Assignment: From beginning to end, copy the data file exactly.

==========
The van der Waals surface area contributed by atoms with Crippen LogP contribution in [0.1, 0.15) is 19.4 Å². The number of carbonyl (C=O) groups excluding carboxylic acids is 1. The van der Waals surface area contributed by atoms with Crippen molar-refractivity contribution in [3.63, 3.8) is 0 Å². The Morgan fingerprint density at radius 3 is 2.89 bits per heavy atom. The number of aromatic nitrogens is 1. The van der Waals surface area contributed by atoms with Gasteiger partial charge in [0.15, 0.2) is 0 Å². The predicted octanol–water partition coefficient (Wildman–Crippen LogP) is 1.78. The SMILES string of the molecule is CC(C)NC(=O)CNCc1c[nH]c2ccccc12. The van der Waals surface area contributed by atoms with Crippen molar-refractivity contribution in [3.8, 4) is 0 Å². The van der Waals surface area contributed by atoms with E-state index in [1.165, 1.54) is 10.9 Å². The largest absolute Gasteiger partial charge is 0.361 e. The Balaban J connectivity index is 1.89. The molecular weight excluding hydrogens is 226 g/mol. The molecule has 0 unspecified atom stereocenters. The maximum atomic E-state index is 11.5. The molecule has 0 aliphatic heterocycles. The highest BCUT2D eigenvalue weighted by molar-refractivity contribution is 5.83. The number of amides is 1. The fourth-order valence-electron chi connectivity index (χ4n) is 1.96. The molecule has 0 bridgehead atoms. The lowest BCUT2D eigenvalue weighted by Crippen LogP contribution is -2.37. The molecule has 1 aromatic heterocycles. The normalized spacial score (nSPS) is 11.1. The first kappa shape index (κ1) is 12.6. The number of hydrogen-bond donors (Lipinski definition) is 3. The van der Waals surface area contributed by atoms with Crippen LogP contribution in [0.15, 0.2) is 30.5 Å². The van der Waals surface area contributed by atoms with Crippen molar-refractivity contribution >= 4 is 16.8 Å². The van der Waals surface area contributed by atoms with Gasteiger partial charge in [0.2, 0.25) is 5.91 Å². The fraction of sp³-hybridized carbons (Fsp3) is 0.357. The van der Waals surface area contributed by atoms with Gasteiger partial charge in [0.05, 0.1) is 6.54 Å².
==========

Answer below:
The van der Waals surface area contributed by atoms with Crippen LogP contribution in [0.1, 0.15) is 19.4 Å². The number of carbonyl (C=O) groups excluding carboxylic acids is 1. The van der Waals surface area contributed by atoms with Crippen molar-refractivity contribution in [3.63, 3.8) is 0 Å². The Morgan fingerprint density at radius 3 is 2.89 bits per heavy atom. The number of aromatic nitrogens is 1. The van der Waals surface area contributed by atoms with Gasteiger partial charge in [0.15, 0.2) is 0 Å². The predicted octanol–water partition coefficient (Wildman–Crippen LogP) is 1.78. The SMILES string of the molecule is CC(C)NC(=O)CNCc1c[nH]c2ccccc12. The van der Waals surface area contributed by atoms with Crippen molar-refractivity contribution in [3.8, 4) is 0 Å². The van der Waals surface area contributed by atoms with E-state index in [1.165, 1.54) is 10.9 Å². The largest absolute Gasteiger partial charge is 0.361 e. The Balaban J connectivity index is 1.89. The molecular weight excluding hydrogens is 226 g/mol. The molecule has 0 unspecified atom stereocenters. The maximum atomic E-state index is 11.5. The molecule has 0 aliphatic heterocycles. The highest BCUT2D eigenvalue weighted by molar-refractivity contribution is 5.83. The number of amides is 1. The fourth-order valence-electron chi connectivity index (χ4n) is 1.96. The molecule has 0 bridgehead atoms. The lowest BCUT2D eigenvalue weighted by Crippen LogP contribution is -2.37. The molecule has 1 aromatic heterocycles. The normalized spacial score (nSPS) is 11.1. The first kappa shape index (κ1) is 12.6. The number of hydrogen-bond donors (Lipinski definition) is 3. The van der Waals surface area contributed by atoms with Crippen LogP contribution in [0.15, 0.2) is 30.5 Å². The van der Waals surface area contributed by atoms with Crippen molar-refractivity contribution >= 4 is 16.8 Å². The van der Waals surface area contributed by atoms with Gasteiger partial charge in [0.2, 0.25) is 5.91 Å². The fraction of sp³-hybridized carbons (Fsp3) is 0.357. The van der Waals surface area contributed by atoms with Gasteiger partial charge in [0.05, 0.1) is 6.54 Å².